An evaluation is also due within 30 days of sending in a letter of termination telling the school district that your child is no longer being homeschooled.
So if you officially started homeschooling on October 14, 2020, the first evaluation is due no later than October 14, 2021 and by every October 14 after that until you finish homeschooling. An evaluation might be due sooner if you stop homeschooling.
What if my child fails the evaluation?
1. A child who fails the official evaluation will be placed on probation and will have to pass an evaluation within one calendar year. Otherwise the student will be required to stop homeschooling and register in a school for at least 180 days.
2. A parent is required* to send in the evaluation. If the child failed an evaluation, the parent could choose not to send it in and try again with a different evaluation.
*The only exception is if the parent uses state testing for the evaluation. Then the results are automatically submitted and there is no do-over option.
3. A portfolio review evaluation is a low-stress type of evaluation. If your child has been regularly learning and you've kept records of that learning as required, then passing a portfolio review evaluation should NOT be a concern.
What if we use FLVS? Is an evaluation required?
If you sent in a letter of intent, yes, an evaluation is due once a calendar year.
If you used FLVS Flex for your curriculum after sending in a letter of intent, an evaluation is due. Some Florida school districts will accept a copy of the student's grade report from FLVS showing passing grades in completed classes as the evaluation under the 5th option in Florida law which allows for any other evaluation method that the district and parent agree on. So you can try sending a copy of the student's grade report directly to the home education office as the evaluation, but the district may ask for another type of evaluation.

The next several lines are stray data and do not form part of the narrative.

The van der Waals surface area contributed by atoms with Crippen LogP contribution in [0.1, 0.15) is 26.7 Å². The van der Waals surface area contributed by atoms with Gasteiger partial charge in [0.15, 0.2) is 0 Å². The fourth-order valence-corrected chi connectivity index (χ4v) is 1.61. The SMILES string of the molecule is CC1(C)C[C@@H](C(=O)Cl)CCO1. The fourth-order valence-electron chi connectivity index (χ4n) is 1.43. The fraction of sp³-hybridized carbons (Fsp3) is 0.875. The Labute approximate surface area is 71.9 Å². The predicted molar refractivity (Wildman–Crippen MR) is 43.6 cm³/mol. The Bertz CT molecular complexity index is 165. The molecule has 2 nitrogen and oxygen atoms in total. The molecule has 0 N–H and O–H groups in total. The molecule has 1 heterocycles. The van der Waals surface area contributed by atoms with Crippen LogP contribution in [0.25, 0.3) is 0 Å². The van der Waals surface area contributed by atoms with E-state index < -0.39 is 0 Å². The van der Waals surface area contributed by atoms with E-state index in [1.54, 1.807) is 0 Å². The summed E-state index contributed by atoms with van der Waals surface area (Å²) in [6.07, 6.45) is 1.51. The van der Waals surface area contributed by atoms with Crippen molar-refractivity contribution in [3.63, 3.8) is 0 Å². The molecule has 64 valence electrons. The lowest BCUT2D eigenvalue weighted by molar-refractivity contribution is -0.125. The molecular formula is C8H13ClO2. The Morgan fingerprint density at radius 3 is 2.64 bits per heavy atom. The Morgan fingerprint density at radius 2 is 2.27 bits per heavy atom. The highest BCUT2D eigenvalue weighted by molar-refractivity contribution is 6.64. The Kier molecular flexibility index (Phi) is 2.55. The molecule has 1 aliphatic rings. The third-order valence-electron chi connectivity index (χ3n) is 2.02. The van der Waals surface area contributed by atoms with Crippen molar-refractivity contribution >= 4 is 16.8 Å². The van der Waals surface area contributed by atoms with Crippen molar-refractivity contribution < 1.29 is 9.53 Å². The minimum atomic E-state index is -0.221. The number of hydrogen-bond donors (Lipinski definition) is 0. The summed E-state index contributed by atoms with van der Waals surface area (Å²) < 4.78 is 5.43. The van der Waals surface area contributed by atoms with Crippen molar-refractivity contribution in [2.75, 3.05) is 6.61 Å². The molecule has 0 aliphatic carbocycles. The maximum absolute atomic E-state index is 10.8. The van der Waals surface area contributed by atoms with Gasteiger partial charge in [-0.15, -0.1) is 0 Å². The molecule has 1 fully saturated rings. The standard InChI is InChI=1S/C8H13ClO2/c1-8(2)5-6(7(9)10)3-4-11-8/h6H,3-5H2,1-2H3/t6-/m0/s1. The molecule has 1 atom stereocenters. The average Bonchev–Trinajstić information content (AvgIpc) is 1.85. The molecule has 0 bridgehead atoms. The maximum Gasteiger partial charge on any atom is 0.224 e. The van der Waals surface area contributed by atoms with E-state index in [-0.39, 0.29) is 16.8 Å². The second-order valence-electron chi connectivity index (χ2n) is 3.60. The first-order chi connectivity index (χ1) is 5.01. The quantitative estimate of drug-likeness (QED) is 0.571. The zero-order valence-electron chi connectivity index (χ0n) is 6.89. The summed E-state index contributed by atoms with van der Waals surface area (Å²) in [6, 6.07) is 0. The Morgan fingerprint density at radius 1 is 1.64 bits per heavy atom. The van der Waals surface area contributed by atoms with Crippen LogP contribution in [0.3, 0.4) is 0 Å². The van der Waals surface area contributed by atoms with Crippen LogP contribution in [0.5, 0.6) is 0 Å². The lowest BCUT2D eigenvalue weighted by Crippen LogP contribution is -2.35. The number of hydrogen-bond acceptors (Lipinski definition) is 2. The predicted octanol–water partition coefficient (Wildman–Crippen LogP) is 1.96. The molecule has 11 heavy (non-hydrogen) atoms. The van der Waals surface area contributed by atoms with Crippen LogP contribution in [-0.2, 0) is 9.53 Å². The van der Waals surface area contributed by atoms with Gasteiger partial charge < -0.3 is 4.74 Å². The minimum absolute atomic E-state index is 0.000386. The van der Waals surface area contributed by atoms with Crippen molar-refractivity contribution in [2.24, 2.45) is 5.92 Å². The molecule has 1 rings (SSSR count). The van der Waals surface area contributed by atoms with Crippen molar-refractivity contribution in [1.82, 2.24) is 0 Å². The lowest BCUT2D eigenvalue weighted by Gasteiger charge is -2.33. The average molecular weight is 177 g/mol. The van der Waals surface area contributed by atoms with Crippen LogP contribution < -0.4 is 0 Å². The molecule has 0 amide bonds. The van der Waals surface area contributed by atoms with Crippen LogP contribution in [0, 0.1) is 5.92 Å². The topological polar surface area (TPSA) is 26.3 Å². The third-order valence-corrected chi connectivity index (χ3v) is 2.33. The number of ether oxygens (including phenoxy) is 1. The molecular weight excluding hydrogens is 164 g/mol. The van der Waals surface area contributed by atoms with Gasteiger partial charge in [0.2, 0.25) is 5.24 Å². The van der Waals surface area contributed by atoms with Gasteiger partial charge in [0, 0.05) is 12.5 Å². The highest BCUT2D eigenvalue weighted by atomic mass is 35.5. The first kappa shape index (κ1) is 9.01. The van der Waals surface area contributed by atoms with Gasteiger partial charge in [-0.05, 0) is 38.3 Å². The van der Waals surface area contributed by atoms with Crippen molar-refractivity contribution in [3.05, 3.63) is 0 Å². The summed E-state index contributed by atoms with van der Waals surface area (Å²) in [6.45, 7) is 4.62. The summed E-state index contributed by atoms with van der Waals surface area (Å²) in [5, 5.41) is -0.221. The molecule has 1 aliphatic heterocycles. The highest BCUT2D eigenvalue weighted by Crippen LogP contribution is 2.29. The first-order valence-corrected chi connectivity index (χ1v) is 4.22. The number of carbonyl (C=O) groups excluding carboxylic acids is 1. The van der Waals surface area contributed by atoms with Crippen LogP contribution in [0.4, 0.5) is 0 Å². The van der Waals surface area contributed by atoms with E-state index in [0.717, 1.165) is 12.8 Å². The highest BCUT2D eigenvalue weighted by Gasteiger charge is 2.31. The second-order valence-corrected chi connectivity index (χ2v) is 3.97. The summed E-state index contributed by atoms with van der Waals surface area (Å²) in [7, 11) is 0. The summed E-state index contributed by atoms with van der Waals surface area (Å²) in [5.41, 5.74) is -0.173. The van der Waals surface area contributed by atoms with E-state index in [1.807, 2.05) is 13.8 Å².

(A list of contacts for home education offices around the state may be found online.)
Passing the Evaluation
Florida law requires the evaluator to check for evidence of educational progress commensurate with ability. This means that the portfolio is not compared with public school requirements for a particular grade level.
Instead, the child's work from the end of the year is compared with that of the beginning of the year. If the work at the end of the year is more advanced, shows work on more complex materials, shows increased skills, and/or shows that learning has been happening on a regular basis, the evaluation will be positive.
For More Information
We have a general public page
FL Homeschool Evaluations
on Facebook with lots of information about evaluations.
We also host a private group page
Homeschooling Florida Style
for those who want to read more general information on Florida homeschooling, want to ask questions in a private group setting, share resources, start discussions, etc. on any homeschool-related topics.
A homeschooling mom. A writer. A homeschool evaluator. A wife and mother. A former homeschooled student. Not necessarily in that order."